This civil fraud suit alleges that Countrywide sold loans to Fannie Mae that did not meet the underwriting standards set by Fannie Mae. Countrywide was aware of the fraudulent loans that it sold, and even took steps to increase the volume of the bad loans. Fannie Mae did not sample the loans that it purchased from Countrywide for conformity to its underwriting standards. It took Countrywide's certification for conformity at face value. Bank of America acquired Countrywide during the financial crisis and it is responsible for payment on the civil fraud suit.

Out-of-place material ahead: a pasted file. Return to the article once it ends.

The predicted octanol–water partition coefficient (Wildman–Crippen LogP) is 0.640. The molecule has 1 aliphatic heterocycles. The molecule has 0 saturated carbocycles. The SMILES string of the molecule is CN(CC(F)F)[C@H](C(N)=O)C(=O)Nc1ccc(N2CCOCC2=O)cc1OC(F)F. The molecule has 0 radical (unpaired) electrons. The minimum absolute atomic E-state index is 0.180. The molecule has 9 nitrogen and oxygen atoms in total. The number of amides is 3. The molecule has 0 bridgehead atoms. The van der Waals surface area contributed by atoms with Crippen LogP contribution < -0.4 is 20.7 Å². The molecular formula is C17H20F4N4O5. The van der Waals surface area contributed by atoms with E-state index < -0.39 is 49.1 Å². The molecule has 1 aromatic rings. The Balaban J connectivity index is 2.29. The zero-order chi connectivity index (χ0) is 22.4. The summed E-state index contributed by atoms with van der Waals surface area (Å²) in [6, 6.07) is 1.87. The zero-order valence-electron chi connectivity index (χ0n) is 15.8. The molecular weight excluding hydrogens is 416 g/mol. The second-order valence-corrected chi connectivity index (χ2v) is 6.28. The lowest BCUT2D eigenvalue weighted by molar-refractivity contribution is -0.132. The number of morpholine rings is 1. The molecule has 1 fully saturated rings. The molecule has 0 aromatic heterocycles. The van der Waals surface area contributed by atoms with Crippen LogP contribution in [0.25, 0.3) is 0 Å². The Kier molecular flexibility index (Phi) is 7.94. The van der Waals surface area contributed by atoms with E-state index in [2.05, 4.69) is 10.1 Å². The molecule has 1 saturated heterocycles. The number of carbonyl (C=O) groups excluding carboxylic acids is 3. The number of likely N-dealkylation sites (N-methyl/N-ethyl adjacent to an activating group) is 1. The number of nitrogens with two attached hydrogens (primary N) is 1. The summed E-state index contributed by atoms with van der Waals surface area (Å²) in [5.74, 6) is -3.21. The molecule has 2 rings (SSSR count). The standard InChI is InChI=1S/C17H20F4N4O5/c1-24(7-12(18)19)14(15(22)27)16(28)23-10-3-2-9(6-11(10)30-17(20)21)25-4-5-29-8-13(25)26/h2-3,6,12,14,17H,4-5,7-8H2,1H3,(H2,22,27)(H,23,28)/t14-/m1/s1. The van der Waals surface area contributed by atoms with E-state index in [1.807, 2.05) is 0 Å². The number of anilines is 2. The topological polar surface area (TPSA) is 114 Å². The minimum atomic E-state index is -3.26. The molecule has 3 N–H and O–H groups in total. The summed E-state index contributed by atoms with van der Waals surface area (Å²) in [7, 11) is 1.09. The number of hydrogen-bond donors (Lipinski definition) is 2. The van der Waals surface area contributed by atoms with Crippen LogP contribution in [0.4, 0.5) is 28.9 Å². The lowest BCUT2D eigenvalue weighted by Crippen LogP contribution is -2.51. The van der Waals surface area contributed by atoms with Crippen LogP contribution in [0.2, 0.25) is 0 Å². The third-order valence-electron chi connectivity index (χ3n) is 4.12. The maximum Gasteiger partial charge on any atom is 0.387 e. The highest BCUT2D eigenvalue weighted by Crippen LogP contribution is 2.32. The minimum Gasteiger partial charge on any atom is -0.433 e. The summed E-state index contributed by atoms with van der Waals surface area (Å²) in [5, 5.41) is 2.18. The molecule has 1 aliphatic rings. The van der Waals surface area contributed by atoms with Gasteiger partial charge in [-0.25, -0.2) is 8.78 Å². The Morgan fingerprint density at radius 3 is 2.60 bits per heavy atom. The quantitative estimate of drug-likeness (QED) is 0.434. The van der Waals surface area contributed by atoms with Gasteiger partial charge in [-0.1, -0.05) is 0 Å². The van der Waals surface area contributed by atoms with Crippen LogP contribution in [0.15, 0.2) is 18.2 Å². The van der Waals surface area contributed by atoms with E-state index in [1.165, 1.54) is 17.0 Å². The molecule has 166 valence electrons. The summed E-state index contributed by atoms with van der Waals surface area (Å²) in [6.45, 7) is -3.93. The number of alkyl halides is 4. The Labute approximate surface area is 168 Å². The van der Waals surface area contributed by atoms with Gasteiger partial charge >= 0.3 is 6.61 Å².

Its good to see federal prosecutor's doing their job, but no criminal charges have been made against Countrywide executives. Countrywide's CEO was fined by the government in a prior civil suit but much of his financial penalty was paid for by his insurance and Countrywide paid his legal bills. He is worth hundreds of millions despite his fraudulent behavior. From a purely cost- benefit analysis he did just what he should have done in his capacity as CEO. He maximized his financial gain with little downside risk to himself. Countrywide creditors and shareholders, along with US taxpayers took the hit.